With longer days and beach weather, summer brings more fun into your life. Favorite summer activities like baseball games, outside barbeques with family and beach volleyball bring you into direct contact with the sun's rays. While being in the sun is very enjoyable, it can often lead to skin cancer if you don't protect yourself.
Skin cancer is the most common type of all cancers – with melanoma being the most common type of skin cancer. Melanoma cancers develop from the pigment-making cells of the skin – melanocytes. These cells also can form into benign growths, called moles.
Basal and squamous cell skin cancers are the most common type of keratinocyte cancer. Keratinocyte cancers share features with keratinocytes – the most abundant type of normal skin cell. Each year, about 3.5 million basal and squamous cell skin cancers are diagnosed. Basal cell carcinomas are found in the lowest layer of the epidermis (skin). This slow-growing cancer, is usually developed on sun-exposed areas, especially in the head and neck region. Squamous cell carcinomas appear on sun-exposed areas of the body, such as the face, lips, ears, etc. Also, they can develop in scars and tend to be more aggressive than basal cell cancers.
The best way lower your risk of basal and squamous skin cancers is to limit your exposure to ultraviolet (UV) radiation emitted from the sun. Just a few simple sun safety measures can keep you protected all summer long.
Wear Protective Clothing
- Cover up when you're in the sun.
- Longer sleeves or pants are the most protective.
- Dark colors and tightly woven fabrics offer more protection.
- Clothes made of compacted fabrics that can't be seen through when held up to the light are best.
Grab A Hat
- Hats help protect your face, ears and neck from getting sunlight exposure.
- A wide-brimmed hat offers the best protection of your face, ears, neck and eyes.
- Baseball hats are good at protecting the front of your head, but they do not cover your neck and ears.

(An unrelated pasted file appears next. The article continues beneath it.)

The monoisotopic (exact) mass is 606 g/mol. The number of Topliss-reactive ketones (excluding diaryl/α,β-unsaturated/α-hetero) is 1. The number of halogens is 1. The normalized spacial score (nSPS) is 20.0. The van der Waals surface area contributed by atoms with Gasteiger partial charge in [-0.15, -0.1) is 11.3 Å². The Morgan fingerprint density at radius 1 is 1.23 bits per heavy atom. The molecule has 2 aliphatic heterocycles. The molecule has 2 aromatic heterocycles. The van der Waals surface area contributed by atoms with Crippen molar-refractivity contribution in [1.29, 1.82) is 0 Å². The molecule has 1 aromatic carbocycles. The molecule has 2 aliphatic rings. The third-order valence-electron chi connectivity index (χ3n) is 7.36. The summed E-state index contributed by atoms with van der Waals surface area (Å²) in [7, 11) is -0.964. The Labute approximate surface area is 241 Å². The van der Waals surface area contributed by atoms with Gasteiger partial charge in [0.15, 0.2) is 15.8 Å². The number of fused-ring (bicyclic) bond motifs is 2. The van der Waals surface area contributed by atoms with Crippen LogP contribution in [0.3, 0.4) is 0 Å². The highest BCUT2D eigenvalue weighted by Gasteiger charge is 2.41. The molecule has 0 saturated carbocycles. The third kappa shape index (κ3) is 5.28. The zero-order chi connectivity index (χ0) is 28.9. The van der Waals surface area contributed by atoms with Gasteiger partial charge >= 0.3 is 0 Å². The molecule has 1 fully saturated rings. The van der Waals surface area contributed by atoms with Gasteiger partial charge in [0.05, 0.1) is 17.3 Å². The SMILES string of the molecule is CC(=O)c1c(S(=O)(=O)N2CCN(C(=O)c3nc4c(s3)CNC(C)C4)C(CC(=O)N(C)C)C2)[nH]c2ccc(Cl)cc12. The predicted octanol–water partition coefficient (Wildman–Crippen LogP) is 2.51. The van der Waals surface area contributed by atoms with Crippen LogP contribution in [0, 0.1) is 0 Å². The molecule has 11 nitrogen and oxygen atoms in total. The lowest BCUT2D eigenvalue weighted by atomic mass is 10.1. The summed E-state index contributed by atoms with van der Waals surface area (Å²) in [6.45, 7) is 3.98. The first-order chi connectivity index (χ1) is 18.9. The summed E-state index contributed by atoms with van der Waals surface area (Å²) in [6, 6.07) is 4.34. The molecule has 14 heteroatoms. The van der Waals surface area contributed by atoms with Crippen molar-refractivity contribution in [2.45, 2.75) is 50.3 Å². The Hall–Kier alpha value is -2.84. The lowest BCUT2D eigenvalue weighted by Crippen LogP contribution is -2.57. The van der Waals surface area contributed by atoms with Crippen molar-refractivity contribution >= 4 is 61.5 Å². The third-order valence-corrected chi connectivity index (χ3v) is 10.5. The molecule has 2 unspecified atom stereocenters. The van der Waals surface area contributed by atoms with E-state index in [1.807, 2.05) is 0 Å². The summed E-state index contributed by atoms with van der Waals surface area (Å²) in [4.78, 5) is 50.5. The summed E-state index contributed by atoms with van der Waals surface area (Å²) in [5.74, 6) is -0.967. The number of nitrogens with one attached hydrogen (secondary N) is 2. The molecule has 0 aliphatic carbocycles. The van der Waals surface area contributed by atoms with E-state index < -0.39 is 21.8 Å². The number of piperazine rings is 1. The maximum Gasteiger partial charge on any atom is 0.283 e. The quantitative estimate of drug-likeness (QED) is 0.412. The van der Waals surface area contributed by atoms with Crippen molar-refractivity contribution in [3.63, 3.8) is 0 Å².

- Straw hats are not as protective as hats made of tightly woven fabrics.
Put On Sunscreen
- Sunscreen and lip balm with sunscreen provide more protection against UV rays.
- It is important to wear sunscreen all the time, but especially between 10 a.m. and 4 p.m., when the UV rays are strongest.
- A sunscreen with a sun protector factor (SPF) of 15 or higher is a good defender. Most dermatologists recommend an SPF of at least 30.
- Sunscreen should be applied about 20 minutes before going outside.
- Wear sunscreen even on a hazy day. Even if you don't see the sun, the UV rays still come through the clouds.
- Sunscreen should be reapplied after swimming, drying off with a towel or sweating heavily to continue protecting your skin.
Shade It Up
- Sunglasses help protect your eyes from sun exposure.
- Wrap-around sunglasses with at least 99 percent absorption offer the best protection.
- If sunglasses do not say "UV absorption up to 400 nm" or "Meets ANSI UV Requirements," do not assume that they have any UV protection.
It is recommended that men and women between the ages of 20 and 39, should receive a head-to-toe visual exam for skin cancer every three years. When you turn 40, it is recommended to receive a yearly head-to-toe visual exam.
By following these simple sun safety tips and getting screened for skin cancer, you are lowering your risk for skin cancer and can still continue to enjoy the summer sun.
Source: American Cancer Association.